While in Tampa, Yelp led me to the Oxford Exchange. A kind of uppity mixed-use space with retail, dining, a Warby Parker with a shared workspace and event space that’s added some revitalization to a wonky corner near University of Tampa (UT). Upon entering the space I felt the aesthetic of Renovation Hardwear, a hark back to the Florida Art Deco era that was far more “sophisticated” than the casual and sometimes lazy nature that Florida sometimes cultivates (tank tops, cut offs, shirt and shoes optional). It was nice to see people a bit more dressed up and a long wait for the restaurant. I love interior design and all I can say is the team and the contractors nailed it. The only thing I was bummed about was that the cafe did not have the most critical thing that I’d like to find when in Tampa—a Cuban coffee.
From Oxford Exchange we steered ourselves towards Hyde Park Village. At one point was the “place to be” when built up in the late 80’s then sputtered out through the 90’s and into the 21st century. It’s struggled to get strong anchor stores that drive consistent traffic and many of the smaller businesses and restaurants seem to be in constant rotation.There are still spaces that seem to be in constant rotation and I noticed vacancies. So either rent is too high, there isn’t enough traffic, or the flow and layout don’t work for stores to survive. Today, key retailers include The Paper Source, West Elm, Pottery Barn, Anthropologie, Lululemon, and a few revolving restaurants.
I was underwhelmed because there was still no strong local business vibe. Then…I stumbled on one gem.
Albisia Jewelry store. An engineer turned into a self-taught jewelry designer with a workshop in store, she is a true artisan and she’s beautiful. Her design aesthetic is minimal, modern, with a hint of wabi-sabi. She works with 14kt and 18kt gold and includes some precious gemstones found in her travels.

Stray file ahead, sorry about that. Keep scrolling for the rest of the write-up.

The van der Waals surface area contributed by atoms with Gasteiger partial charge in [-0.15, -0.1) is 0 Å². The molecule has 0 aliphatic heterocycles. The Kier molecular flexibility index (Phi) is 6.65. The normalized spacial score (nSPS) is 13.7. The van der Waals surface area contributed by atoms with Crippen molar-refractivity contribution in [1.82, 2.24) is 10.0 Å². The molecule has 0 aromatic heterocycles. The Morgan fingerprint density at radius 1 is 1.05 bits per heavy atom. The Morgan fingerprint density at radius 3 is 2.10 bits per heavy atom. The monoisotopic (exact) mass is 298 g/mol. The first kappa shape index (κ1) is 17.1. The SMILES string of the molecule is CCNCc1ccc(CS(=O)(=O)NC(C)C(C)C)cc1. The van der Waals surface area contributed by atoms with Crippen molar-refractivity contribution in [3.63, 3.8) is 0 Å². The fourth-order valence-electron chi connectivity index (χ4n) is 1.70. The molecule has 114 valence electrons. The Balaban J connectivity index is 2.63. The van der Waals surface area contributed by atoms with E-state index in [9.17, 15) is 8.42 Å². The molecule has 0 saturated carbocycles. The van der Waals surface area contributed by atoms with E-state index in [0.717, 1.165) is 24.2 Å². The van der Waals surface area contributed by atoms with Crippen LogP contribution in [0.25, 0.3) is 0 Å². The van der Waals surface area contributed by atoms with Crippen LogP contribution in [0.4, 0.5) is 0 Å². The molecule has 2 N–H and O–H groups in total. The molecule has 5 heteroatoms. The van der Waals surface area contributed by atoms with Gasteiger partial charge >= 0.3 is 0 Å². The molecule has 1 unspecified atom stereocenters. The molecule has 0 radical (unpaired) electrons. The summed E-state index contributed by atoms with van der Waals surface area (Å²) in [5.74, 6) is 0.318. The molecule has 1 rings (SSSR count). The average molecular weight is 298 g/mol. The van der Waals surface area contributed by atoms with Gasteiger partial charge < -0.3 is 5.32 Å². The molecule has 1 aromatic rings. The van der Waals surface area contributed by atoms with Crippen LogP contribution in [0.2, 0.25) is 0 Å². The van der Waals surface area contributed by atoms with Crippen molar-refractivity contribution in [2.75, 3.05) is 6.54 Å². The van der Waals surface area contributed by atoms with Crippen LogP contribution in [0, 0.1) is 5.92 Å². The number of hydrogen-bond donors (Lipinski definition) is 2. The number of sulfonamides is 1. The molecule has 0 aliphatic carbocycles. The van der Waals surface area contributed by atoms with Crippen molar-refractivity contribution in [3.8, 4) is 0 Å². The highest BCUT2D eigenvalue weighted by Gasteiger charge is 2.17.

Images below from Albisia’s Instagram.
Her website and store are sophisticated, simple, and beautiful. But the brand person in me wants to know more about her and her design process. Her work is too beautiful and she is too talented to not try and understand it. I want to know her story and how it all happened. Stories are what draw us to you, not just what you put out. Perhaps I can convince her to let my partner and I do that for her (dreams).
Interesting to note: Albisia had a pop-up shop in the International Mall for the Holiday. This to me is very telling that the International Mall is suffering from mall syndrome. Tenants are either not meeting rent or it’s costing them money to be there.
Overall trip to Tampa was two thumbs up! As a family, we spent one day on the beach, where I got a small sunburn, slid down the Hippo Slide, watched volleyball players and collected some seashells while having some mini adventures in town.
Our next stop Atlanta.
Photo Credit: Tampa Postcard, Boston Public Library Archives